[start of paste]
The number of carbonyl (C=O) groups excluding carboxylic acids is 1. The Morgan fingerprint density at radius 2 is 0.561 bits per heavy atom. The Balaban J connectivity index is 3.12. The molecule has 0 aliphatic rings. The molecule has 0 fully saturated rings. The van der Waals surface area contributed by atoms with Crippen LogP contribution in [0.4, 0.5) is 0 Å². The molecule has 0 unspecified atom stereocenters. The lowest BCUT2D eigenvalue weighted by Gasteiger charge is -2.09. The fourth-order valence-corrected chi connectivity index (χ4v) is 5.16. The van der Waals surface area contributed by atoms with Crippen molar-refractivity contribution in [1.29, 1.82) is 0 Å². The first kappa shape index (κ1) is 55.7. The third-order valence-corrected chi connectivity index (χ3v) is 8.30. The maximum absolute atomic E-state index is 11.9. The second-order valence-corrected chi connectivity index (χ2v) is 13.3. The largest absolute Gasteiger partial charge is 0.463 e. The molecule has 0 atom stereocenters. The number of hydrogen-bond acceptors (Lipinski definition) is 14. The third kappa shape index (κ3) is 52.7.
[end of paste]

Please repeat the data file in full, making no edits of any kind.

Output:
The number of carbonyl (C=O) groups excluding carboxylic acids is 1. The Morgan fingerprint density at radius 2 is 0.561 bits per heavy atom. The Balaban J connectivity index is 3.12. The molecule has 0 aliphatic rings. The molecule has 0 fully saturated rings. The van der Waals surface area contributed by atoms with Crippen LogP contribution in [0.4, 0.5) is 0 Å². The molecule has 0 unspecified atom stereocenters. The lowest BCUT2D eigenvalue weighted by Gasteiger charge is -2.09. The fourth-order valence-corrected chi connectivity index (χ4v) is 5.16. The van der Waals surface area contributed by atoms with Crippen molar-refractivity contribution in [1.29, 1.82) is 0 Å². The first kappa shape index (κ1) is 55.7. The third-order valence-corrected chi connectivity index (χ3v) is 8.30. The maximum absolute atomic E-state index is 11.9. The second-order valence-corrected chi connectivity index (χ2v) is 13.3. The largest absolute Gasteiger partial charge is 0.463 e. The molecule has 0 atom stereocenters. The number of hydrogen-bond acceptors (Lipinski definition) is 14. The third kappa shape index (κ3) is 52.7.